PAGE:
TONNES DECOMPOSE

Lamu fishermen appeal for cold storage facilities

They are struggling with an elusive market for their produce and too many regulations

In Summary

•Fishing is a major income earner for Lamu which has a population of over 7000 fishermen spread across the archipelago.

•Over 90 per cent of the population are directly dependent on fishing as a source of income.

A fisherman's catch in Lamu island.
A fisherman's catch in Lamu island.
Image: CHETI PRAXIDES

@ppcheti

Fishermen in Lamu are appealing for cold storage facilities for their catch as they seek markets. 

Tonnes of fish are dumped away daily as fishermen struggle with poor storage and an elusive market.

Fishing is a major income earner for Lamu, which has a population of over 7,000 fishermen spread across the archipelago.

Over 90 per cent of the population is directly dependent on fishing as a source of income.

The major fishing hubs are Lamu Island,Matondoni,Kipungani,Kizingitini, Faza, Pate, Mkokoni, Kiwayu, Ndau, Kiunga and Ishakani on the Kenya-Somalia border.

Lamu Beach Management Unit chairperson Abubakar Twalib called for improved infrastructure to support the growth and expansion of the sector.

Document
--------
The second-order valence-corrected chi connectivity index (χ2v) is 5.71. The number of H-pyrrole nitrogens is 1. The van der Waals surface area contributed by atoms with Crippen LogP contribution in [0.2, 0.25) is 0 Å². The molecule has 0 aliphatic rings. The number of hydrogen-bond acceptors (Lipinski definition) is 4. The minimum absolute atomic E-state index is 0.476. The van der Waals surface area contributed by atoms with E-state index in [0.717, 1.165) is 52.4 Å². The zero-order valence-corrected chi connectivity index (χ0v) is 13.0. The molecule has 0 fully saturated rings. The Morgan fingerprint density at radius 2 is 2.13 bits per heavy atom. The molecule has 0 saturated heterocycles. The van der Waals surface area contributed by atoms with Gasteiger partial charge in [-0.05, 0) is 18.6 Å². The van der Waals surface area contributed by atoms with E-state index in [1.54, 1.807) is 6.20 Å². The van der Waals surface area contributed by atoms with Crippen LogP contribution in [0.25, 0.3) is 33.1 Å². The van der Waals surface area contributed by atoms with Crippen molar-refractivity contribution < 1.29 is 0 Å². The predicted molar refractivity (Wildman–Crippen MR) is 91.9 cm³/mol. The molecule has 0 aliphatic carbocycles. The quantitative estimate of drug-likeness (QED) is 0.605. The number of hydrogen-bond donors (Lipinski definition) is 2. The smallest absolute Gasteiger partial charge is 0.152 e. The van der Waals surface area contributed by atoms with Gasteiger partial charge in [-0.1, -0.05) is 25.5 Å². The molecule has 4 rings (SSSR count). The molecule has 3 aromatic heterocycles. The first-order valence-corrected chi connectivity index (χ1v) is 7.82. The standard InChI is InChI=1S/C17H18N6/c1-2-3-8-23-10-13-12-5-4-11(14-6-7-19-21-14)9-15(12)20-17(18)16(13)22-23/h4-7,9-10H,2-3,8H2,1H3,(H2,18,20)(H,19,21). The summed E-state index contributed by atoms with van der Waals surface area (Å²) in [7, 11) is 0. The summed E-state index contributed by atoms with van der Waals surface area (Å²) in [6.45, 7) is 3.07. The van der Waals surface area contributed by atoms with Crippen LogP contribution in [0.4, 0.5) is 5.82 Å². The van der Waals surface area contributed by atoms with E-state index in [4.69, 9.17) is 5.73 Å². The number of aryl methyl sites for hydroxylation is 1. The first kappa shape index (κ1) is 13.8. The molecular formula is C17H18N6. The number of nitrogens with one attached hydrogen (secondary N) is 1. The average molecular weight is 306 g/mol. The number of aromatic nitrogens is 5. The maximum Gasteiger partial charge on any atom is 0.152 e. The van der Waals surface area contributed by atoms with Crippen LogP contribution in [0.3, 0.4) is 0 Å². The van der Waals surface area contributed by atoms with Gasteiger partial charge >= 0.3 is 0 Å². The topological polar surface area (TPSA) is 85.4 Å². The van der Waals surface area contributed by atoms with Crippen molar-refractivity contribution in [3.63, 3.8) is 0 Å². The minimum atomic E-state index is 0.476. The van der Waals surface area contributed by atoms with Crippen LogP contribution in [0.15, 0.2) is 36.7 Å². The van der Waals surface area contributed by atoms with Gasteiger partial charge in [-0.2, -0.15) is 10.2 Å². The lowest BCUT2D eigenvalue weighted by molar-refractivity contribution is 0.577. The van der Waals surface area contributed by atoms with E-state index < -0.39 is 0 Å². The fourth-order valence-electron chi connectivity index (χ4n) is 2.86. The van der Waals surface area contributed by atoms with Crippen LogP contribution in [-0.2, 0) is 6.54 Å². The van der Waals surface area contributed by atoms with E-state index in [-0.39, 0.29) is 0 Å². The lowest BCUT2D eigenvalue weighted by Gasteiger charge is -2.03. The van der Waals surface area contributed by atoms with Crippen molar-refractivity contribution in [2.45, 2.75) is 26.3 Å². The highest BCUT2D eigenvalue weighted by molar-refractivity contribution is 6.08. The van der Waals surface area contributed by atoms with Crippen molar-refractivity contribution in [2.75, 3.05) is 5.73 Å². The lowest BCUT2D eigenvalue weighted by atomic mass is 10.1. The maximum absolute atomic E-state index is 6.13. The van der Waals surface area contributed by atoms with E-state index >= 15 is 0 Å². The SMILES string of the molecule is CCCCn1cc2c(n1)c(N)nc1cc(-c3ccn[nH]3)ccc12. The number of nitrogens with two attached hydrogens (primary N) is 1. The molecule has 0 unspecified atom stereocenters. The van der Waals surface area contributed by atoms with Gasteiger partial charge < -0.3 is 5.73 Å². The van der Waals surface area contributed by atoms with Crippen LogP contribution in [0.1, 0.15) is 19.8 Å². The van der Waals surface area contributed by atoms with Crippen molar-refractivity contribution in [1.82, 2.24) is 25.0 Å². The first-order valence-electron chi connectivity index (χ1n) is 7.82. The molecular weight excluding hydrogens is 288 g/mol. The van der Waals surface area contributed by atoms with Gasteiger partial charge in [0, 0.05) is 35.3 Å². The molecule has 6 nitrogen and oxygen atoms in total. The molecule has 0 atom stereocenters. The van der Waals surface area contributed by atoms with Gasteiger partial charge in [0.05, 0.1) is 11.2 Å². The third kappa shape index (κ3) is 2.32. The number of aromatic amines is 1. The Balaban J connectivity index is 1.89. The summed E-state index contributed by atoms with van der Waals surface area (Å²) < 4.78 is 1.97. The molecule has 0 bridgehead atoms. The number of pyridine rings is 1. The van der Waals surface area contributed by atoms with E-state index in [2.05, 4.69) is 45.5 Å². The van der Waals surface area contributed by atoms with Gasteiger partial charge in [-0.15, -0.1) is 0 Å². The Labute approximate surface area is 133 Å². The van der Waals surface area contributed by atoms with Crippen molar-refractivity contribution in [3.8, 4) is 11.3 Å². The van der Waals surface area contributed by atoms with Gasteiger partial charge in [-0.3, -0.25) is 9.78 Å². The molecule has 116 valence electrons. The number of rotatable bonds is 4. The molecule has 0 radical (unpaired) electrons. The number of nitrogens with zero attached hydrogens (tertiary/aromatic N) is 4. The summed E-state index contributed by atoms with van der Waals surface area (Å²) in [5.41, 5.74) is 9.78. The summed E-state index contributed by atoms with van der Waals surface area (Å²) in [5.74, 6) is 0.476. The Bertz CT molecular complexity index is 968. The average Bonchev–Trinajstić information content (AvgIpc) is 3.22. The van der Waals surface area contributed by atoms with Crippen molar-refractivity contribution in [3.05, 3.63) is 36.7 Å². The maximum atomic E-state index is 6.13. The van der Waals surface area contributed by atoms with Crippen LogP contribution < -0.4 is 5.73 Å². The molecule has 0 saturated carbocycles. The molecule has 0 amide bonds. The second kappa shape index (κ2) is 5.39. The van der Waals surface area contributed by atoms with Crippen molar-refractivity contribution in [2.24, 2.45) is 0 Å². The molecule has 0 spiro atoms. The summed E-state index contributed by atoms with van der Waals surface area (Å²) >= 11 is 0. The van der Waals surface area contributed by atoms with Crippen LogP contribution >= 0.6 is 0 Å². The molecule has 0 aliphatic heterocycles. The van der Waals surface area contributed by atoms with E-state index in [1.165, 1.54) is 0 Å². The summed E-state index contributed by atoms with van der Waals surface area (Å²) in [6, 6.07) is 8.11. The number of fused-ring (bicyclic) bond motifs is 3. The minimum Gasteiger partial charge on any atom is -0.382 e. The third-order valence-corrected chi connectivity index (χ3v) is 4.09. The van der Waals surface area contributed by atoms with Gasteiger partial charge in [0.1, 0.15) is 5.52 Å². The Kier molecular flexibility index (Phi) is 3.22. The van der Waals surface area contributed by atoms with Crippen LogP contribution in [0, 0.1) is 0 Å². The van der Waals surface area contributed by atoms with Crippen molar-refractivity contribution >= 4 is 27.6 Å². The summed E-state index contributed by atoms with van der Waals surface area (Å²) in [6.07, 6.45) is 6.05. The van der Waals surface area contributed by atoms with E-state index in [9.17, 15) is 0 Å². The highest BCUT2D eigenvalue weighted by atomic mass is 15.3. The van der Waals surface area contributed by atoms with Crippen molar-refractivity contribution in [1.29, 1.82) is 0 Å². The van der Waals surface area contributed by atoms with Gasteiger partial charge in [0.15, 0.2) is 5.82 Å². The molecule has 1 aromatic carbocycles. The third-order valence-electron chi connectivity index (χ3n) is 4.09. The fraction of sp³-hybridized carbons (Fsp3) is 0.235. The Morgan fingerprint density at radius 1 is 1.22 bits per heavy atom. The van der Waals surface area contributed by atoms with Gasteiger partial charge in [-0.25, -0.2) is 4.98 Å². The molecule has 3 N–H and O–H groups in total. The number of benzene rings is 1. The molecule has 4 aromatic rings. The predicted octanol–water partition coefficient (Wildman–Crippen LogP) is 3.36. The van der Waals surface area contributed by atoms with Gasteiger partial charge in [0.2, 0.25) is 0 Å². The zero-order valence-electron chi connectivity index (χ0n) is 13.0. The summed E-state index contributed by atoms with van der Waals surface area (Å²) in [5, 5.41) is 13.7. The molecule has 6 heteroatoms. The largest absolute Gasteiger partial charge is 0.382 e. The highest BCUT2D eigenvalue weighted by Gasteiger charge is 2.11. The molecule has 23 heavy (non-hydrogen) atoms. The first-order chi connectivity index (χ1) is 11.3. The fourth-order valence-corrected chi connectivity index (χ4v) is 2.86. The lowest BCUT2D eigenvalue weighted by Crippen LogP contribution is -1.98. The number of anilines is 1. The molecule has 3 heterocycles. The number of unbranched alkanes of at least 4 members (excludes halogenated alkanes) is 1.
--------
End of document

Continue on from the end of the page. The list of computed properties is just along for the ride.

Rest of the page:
“It's shameful that despite the efforts by fishermen, they have to throw away tonnes of decomposed fish. We don’t have storage facilities and we struggle to market our catch,”  Twalib said.

They have called on the county government and investors to establish a fish processing factory to enable them to access a quick and steady market.

The fishermen have decried too many regulations by the state including the ban on monofilament and beach seine nets used by the majority of them for decades.

They want the government to revise the regulations and provide a clear, safe but realistic way forward to allow them to pursue the venture.

Unfortunately, the majority of Lamu’s more than 40 fish landing sites have been grabbed by private developers leaving fishermen with nowhere to anchor vessels and hold their fish once they return from their fishing ventures.

Poor road infrastructure in key fishing hubs has also hampered faster transportation of fish from the holding beach facilities to the market.

The majority of fish from Lamu is sold to local markets in Malindi and Mombasa but over 50 per cent goes stale enroute.

Edited by Kiilu Damaris

A basket full of fish in Lamu island.
A basket full of fish in Lamu island.
Image: CHETI PRAXIDES
Lamu fisherman Ibrahim Ishmael displays part of his day's catch.
Lamu fisherman Ibrahim Ishmael displays part of his day's catch.
Image: CHETI PRAXIDES